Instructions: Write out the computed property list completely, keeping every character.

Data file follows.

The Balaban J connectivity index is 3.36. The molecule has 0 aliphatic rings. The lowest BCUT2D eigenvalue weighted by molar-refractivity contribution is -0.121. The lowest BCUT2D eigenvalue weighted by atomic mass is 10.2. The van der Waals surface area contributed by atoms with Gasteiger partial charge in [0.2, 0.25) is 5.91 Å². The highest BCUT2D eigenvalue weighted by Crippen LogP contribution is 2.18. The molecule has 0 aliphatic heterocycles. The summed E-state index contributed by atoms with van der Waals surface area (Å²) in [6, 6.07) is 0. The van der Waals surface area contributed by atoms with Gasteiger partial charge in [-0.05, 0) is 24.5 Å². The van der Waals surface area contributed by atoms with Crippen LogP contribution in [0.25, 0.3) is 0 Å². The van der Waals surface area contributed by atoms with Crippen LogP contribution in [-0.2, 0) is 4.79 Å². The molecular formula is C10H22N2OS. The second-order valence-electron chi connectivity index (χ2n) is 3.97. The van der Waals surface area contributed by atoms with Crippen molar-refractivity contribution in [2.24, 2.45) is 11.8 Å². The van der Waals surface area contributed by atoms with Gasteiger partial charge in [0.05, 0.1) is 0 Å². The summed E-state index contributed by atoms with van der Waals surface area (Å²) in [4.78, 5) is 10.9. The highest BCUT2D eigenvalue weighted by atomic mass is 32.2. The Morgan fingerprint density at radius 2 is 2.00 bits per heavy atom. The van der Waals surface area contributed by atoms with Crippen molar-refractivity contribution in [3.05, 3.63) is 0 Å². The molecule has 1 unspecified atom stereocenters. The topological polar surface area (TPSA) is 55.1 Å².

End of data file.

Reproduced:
The Balaban J connectivity index is 3.36. The molecule has 0 aliphatic rings. The lowest BCUT2D eigenvalue weighted by molar-refractivity contribution is -0.121. The lowest BCUT2D eigenvalue weighted by atomic mass is 10.2. The van der Waals surface area contributed by atoms with Gasteiger partial charge in [0.2, 0.25) is 5.91 Å². The highest BCUT2D eigenvalue weighted by Crippen LogP contribution is 2.18. The molecule has 0 aliphatic heterocycles. The summed E-state index contributed by atoms with van der Waals surface area (Å²) in [6, 6.07) is 0. The van der Waals surface area contributed by atoms with Gasteiger partial charge in [-0.05, 0) is 24.5 Å². The van der Waals surface area contributed by atoms with Crippen LogP contribution in [0.25, 0.3) is 0 Å². The van der Waals surface area contributed by atoms with Crippen LogP contribution in [-0.2, 0) is 4.79 Å². The molecular formula is C10H22N2OS. The second-order valence-electron chi connectivity index (χ2n) is 3.97. The van der Waals surface area contributed by atoms with Crippen molar-refractivity contribution in [2.24, 2.45) is 11.8 Å². The van der Waals surface area contributed by atoms with Gasteiger partial charge in [0.05, 0.1) is 0 Å². The summed E-state index contributed by atoms with van der Waals surface area (Å²) in [4.78, 5) is 10.9. The highest BCUT2D eigenvalue weighted by atomic mass is 32.2. The Morgan fingerprint density at radius 2 is 2.00 bits per heavy atom. The van der Waals surface area contributed by atoms with Crippen molar-refractivity contribution in [3.05, 3.63) is 0 Å². The molecule has 1 unspecified atom stereocenters. The topological polar surface area (TPSA) is 55.1 Å².